WASHINGTON (CNN) -- Every day, five U.S. soldiers try to kill themselves. Before the Iraq war began, that figure was less than one suicide attempt a day.
The dramatic increase is revealed in new U.S. Army figures, which show 2,100 soldiers tried to commit suicide in 2007.
"Suicide attempts are rising and have risen over the last five years," said Col. Elspeth Cameron-Ritchie, an Army psychiatrist.
Concern over the rate of suicide attempts prompted Sen. Jim Webb, D-Virginia, to introduce legislation Thursday to improve the military's suicide-prevention programs.
"Our troops and their families are under unprecedented levels of stress due to the pace and frequency of more than five years of deployments," Webb said in a written statement. Watch CNN Senior Pentagon Correspondent Jamie McIntyre on the reasons for the increase in suicides »
Sen. Patty Murray, D-Washington, took to the Senate floor Thursday, urging more help for military members, especially for those returning from war.
"Our brave service members who face deployment after deployment without the rest, recovery and treatment they need are at the breaking point," Murray said.
She said Congress has given "hundreds of millions of dollars" to the military to improve its ability to provide mental health treatment, but said it will take more than money to resolve the problem.
"It takes leadership and it takes a change in the culture of war," she said. She said some soldiers had reported receiving nothing more than an 800 number to call for help.
"Many soldiers need a real person to talk to," she said. "And they need psychiatrists and they need psychologists."
Last year's 2,100 attempted suicides -- an average of more than 5 per day -- compares with about 350 suicide attempts in 2002, the year before the war in Iraq began, according to the Army.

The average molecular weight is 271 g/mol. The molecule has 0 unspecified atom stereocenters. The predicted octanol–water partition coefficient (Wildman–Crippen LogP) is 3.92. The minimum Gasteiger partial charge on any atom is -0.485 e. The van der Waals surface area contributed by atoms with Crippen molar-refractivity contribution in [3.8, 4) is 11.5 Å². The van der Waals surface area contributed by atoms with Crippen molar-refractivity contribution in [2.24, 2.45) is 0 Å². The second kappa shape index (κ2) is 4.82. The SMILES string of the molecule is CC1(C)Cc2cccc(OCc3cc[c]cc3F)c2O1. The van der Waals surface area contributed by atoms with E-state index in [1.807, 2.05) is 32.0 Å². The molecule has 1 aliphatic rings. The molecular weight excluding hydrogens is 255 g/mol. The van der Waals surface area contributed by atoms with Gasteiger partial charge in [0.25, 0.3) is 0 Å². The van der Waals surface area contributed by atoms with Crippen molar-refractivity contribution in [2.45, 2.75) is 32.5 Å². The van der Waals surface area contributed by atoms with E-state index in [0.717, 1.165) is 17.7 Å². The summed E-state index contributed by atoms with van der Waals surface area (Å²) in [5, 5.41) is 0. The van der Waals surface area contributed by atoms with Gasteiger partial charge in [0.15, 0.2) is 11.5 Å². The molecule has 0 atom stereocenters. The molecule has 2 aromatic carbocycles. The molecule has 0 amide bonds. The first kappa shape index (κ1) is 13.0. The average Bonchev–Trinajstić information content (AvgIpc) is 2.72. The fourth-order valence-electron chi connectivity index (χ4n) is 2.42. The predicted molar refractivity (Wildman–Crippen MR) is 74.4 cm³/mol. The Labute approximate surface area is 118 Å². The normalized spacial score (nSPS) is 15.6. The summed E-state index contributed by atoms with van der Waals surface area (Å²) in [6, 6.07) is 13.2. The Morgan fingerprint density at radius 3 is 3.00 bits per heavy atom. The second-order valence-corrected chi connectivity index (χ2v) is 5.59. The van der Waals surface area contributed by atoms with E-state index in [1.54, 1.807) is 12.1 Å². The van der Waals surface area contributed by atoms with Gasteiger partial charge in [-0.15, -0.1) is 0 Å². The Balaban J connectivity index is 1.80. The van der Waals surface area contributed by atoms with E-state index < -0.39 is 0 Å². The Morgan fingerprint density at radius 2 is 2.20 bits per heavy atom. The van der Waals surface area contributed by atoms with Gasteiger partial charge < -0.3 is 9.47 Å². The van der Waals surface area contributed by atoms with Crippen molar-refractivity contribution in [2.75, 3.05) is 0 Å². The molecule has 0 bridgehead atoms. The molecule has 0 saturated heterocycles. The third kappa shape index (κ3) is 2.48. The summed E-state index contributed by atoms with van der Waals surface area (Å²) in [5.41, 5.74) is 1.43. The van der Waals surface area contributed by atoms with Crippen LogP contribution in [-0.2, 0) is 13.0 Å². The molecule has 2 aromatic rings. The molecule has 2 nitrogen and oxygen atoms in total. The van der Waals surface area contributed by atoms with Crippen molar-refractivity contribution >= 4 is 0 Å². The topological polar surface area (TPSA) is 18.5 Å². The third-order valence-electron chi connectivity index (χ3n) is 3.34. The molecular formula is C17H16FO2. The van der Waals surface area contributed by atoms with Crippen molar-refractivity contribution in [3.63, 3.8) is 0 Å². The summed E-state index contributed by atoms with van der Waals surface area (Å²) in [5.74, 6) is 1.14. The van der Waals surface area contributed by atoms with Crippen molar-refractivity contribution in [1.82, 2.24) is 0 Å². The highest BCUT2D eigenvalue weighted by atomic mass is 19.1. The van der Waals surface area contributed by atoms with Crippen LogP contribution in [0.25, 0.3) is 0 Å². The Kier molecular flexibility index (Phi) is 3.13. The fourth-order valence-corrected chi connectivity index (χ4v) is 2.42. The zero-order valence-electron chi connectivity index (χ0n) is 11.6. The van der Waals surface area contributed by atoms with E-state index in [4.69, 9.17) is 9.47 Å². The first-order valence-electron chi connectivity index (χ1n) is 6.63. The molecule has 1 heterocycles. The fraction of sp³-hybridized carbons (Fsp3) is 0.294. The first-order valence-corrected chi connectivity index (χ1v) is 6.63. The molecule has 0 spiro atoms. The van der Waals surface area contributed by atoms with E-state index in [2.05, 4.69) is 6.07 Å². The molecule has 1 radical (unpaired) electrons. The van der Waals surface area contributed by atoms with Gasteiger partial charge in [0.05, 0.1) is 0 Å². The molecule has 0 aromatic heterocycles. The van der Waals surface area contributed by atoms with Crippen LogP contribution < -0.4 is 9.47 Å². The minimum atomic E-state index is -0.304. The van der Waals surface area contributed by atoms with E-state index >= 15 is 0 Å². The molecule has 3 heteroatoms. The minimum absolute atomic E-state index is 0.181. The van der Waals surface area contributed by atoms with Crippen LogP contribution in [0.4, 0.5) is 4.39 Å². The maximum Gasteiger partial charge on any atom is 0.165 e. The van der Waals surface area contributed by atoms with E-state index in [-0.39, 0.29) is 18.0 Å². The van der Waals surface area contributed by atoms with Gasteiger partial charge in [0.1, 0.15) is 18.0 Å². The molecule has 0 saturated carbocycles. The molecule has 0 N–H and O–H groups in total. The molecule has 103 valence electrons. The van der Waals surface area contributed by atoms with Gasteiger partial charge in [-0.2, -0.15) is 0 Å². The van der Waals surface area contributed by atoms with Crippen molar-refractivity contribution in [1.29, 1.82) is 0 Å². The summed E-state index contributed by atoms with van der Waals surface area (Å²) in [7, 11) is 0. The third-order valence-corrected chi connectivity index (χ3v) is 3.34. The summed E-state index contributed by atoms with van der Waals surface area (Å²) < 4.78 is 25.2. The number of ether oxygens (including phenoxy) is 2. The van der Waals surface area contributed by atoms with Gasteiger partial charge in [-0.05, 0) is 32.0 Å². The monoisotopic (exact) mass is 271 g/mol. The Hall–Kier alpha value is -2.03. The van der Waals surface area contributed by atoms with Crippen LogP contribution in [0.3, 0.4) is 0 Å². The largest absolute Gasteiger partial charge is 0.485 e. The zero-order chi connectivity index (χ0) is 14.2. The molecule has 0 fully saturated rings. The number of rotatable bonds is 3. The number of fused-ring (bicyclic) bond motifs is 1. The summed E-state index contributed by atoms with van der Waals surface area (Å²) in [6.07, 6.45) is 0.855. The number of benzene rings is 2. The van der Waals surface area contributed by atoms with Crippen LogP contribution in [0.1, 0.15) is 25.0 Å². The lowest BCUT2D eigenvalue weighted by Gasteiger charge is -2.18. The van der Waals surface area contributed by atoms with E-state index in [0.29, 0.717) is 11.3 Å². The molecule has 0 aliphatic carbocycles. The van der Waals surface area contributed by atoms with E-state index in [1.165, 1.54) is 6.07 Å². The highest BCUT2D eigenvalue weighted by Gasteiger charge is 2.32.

The figures also show the number of suicides by active-duty troops in 2007 may reach an all-time high when the statistics are finalized in March, Army officials said.
The Army lists 89 soldier deaths in 2007 as suicides and is investigating 32 more as possible suicides. Suicide rates already were up in 2006 with 102 deaths, compared with 87 in 2005.
Cameron-Ritchie, the Army psychiatrist, said suicide attempts are usually related to problems with intimate relationships, but they are also related to problems with work, finances and the law.
"The really tough area here is stigma. We know that soldiers don't want to go seek care. They're tough, they're strong, they don't want to go see a behavioral health-care provider," Cameron-Ritchie said.
Multiple deployments and long deployments appear to exact a toll on relationships, thereby boosting the number of suicide attempts, she said.
Traditionally, the suicide rate among military members has been lower than age- and gender-matched civilians. But in recent years the rate has crept up from 12 per 100,000 among the military to 17.5 per 100,000 in 2006, she said. That's still less than the civilian figure of about 20 per 100,000, she said.
The "typical" soldier who commits suicide is a member of an infantry unit who uses a firearm to carry out the act, according to the Army.
Post-traumatic stress disorder also may be a factor in suicide attempts, Cameron-Ritchie said, because it can result in broken relationships and often leads to drug and alcohol abuse.
"The real central issue is relationships. Relationships, relationships, relationships," said U.S. Army Chaplain Lt. Col. Ran Dolinger. "People look at PTSD, they look at length of deployments ... but it's that broken relationship that really makes the difference."
To reduce suicides, the Army said it is targeting soldiers who are or have been in Iraq for long periods and teaching them to notice signs that can lead to suicide.
That training came too late for Army Specialist Tim Bowman. The 23-year-old killed himself in 2005 after returning from Iraq.
"As my family was preparing for a 2005 Thanksgiving meal, our son Timothy was lying on the floor, slowly bleeding to death from a self-inflicted gunshot wound," said his father, Mike Bowman, in testimony to a House Veterans' Affairs committee hearing in December. "His war was now over."
He said veterans return home to find an "understaffed, under-funded, under-equipped" Veterans Affairs mental health system.
"Many just give up trying," he said. E-mail to a friend
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